REVIEW: Little Hurt — My Head Hurts (SINGLE)

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Colin Dieden, under the moniker Little Hurt, has experienced notable success with this new project since leaving indie darlings The Mowgil’s, will expand his profile exponentially with the release of “My Head Hurts”. This new single and its accompanying video illustrate the deepening riches of Dieden’s songwriting and his vulnerability is more evident than ever before. The Kansas native harbors enough angst to power several bands and expresses his dissatisfaction with scalpel-like precision. Adopting a terse and conversational style for the lyrical content avoids any potential pretentious turns of phrase and complements the music well.


The song’s length neatly dovetails into those elements. Clocking in at two minutes fifty seconds, Dieden wastes no motion or time getting under a listener’s skin and resists any self-indulgent impulses. “My Head Hurts” benefits from top notch production; we live in an age when indie artists often sound every bit as polished as any mainstream release. Dieden’s vocals are placed up front in the mix, but he never attempts dominating the performance.

He sings with a wealth of inspiration. His voice embodies vulnerability without sacrificing power and there’s a smattering of soul in his delivery certain to ensnare many listeners. Dieden’s phrasing is often plaintive, but attentive admirers will note the absurdity underlying this litany of woe. It is rife with dark humor but understated throughout.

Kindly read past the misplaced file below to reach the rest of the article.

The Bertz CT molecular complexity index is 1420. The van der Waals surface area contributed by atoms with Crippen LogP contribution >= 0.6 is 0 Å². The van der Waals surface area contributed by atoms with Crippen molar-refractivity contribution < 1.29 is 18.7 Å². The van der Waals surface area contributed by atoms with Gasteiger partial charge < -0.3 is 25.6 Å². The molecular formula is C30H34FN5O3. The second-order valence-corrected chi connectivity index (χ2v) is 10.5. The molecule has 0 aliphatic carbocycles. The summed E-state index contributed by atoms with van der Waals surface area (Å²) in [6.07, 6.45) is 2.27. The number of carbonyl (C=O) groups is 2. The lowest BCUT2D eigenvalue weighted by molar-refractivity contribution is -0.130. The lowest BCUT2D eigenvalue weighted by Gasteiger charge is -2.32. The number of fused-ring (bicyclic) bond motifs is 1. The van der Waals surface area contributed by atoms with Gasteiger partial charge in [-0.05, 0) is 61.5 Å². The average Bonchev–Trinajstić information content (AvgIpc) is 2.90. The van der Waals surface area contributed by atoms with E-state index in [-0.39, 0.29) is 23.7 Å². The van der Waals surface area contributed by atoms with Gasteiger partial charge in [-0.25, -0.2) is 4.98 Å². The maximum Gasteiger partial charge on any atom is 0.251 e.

This is not an instrumental showcase. The individual performances on the track’s limited instrumentation serve the song, first and foremost, and the arrangement is seamless throughout. You won’t hear any extended instrumental breaks or gee whiz soloing. The playing, instead, dramatizes the song for listeners and exhibits five star taste from first note to last. “My Head Hurts” may lack a showcase moment for some spectacular solo, but do not mistake that for a lack of creativity. There are interesting flourishes placed throughout the track that give it an added twist.

Its tempo keeps the track percolating at a steady bubble and the explosive effect of the song’s chorus, pop-influenced but nevertheless raw and unbridled, is a peak moment during the cut. The physicality of the performance cannot be denied. Dieden has produced a top notch promotional clip for the track. It is a lyric video, but he did not stop there and keeps the eye busy. He presents each line in a variety of positions and scripts and the visual imagery accompanying his writing has the consistent ability to capture your attention.


Some listeners may find his lyrics cringe-worthy; they invoke polarizing tastes. It will resonate as performed poetry in language stripped of any affectation whereas others will dismiss the track has histrionic tripe set to a beat. It is a fair estimation, however, that scores of listeners will hear Little Hurt’s “My Head Hurts” as a powerful piece of pop discontent. Colin Dieden’s creativity is in full flower here and gives listeners a track they will not soon forget and promises even greater peaks to come. It will certainly rank as one of 2020’s more memorable singles and should exert wide appeal.

Colin Jordan

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